- Ensuring your assets stay within your family
Working with older and vulnerable clients
As we live longer, instances of degenerative diseases and loss of mental capacity are on the increase. We all hope this will not happen to us or our loved ones, but if it does, we need to be well prepared.
We are specialists in services to and support people with dementia, cognitive disability and other degenerative diseases, as well as people who may have problems with hearing, sight, mobility and decision making capacity. Our team is trained to spot signs of neglect and abuse and will ensure that clients are not being pressured or coerced into making decisions that may not be in their best interests or follow their will and preference.
We have an in-depth understanding of older clients, the issues that are important to them, and the support and advice they need. There are several elements your senior loved ones can put in place which will help you to support them in times of crisis.
If they still have the capacity to make decisions, they can make an Enduring Power of Attorney or Power of Enduring Guardianship. These documents will allow them to choose who they would like to make decisions on their behalf if they are no longer able to do so.
If their mental capacity is in question, they still may be able to make an LPA. Our Capacity & Capability Clinic can assess, advise and support.
Estate and succession planning
Although nobody likes to think about it, one day it is inevitable that we leave everything behind. A good Estate Plan gives you the peace of mind of knowing the future interests of your loved ones and business partners are protected.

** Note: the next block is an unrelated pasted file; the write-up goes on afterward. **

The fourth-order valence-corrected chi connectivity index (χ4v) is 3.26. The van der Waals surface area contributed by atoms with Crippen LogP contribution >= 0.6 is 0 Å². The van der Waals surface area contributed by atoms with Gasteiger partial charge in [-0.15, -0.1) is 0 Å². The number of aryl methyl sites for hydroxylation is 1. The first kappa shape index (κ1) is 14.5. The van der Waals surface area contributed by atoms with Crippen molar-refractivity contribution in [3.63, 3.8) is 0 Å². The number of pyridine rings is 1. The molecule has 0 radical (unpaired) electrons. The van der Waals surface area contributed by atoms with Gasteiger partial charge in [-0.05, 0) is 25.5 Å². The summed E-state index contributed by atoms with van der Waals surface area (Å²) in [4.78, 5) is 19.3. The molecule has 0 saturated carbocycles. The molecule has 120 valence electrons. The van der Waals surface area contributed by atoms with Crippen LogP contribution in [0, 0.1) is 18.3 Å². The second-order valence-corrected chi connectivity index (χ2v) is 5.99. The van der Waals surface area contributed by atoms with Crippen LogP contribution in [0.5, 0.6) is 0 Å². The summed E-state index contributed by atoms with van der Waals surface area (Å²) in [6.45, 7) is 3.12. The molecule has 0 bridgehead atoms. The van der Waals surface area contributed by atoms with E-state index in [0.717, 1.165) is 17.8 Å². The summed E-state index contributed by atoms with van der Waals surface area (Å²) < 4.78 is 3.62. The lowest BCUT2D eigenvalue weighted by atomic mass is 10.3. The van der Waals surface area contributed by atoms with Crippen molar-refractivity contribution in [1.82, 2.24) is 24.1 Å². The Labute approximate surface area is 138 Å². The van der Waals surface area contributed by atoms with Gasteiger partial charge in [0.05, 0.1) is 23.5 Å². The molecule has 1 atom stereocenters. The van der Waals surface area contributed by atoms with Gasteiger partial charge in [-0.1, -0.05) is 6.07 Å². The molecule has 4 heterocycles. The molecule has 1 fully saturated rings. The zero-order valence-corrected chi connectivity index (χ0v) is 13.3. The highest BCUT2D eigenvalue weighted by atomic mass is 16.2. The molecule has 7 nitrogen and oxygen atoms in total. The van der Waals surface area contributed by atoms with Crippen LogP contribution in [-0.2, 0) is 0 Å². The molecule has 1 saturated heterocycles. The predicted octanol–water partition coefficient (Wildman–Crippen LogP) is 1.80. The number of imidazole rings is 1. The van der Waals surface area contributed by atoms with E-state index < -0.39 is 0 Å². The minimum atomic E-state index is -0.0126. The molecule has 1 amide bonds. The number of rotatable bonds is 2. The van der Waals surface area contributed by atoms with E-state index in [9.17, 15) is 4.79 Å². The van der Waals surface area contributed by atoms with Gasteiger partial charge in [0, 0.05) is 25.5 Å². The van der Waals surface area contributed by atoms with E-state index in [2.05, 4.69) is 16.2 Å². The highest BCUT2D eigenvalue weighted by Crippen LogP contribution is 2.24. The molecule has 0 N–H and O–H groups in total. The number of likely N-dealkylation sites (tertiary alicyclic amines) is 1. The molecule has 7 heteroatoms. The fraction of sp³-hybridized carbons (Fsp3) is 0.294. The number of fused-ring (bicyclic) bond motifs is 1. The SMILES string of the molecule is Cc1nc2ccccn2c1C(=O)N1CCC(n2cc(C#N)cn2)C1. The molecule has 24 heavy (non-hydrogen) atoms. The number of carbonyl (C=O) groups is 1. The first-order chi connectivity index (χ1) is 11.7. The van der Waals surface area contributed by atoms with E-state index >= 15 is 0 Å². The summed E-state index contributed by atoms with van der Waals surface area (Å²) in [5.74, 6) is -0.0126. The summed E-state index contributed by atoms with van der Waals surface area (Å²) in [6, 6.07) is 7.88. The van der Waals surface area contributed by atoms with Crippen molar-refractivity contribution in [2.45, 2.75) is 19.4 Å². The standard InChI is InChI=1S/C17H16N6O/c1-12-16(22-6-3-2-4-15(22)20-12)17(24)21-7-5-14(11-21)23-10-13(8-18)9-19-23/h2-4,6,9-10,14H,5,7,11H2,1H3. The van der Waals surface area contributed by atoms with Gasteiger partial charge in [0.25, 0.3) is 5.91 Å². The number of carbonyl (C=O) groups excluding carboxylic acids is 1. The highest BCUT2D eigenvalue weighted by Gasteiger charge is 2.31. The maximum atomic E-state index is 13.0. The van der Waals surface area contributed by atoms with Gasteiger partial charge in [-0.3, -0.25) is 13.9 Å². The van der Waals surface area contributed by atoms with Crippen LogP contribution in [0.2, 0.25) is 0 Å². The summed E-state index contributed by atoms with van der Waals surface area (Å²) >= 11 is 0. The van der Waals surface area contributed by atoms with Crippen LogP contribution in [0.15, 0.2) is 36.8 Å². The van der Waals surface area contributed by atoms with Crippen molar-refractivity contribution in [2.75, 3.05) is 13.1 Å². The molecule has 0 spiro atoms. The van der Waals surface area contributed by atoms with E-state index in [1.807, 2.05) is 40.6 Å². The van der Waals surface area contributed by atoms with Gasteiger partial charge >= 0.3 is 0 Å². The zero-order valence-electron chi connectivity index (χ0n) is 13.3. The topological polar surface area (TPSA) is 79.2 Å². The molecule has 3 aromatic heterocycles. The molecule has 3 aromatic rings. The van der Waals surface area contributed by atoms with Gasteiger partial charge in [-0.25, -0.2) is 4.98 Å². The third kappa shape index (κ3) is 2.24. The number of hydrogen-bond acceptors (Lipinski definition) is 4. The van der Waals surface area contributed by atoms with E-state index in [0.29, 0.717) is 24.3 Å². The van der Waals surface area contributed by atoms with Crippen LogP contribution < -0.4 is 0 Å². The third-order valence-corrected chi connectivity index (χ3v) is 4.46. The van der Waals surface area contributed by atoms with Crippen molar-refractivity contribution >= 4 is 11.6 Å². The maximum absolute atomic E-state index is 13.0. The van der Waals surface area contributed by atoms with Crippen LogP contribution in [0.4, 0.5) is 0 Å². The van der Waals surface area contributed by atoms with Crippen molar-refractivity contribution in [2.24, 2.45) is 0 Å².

- An Estate Plan is essentially a plan about managing a person’s Estate (property and assets) during their life and after their death.
- A Succession Plan is an Estate plan, which includes plans for succession of management or ownership of our Estate (our ‘successors’ are those who ‘succeed’ to our Estate).
- Both types of Plan can be an extension of or complement a business plan.
Our core expertise is in helping people plan and manage their affairs, especially across generations and across jurisdictions. Our aim is to introduce right thinking at the planning stage and prevent conflict down the track by doing the right thing in the first place.
Business succession planning
A business succession plan is a strategy for how you exit your business and should be planned well in advance (ideally at start-up) in case the unexpected happens, such as sudden death, illness or disability. Each business has a different set of circumstances to be taken into account, such as type of business, any existing business structures, number of proprietors, market factors, skills and personalities of owners, staff and family members.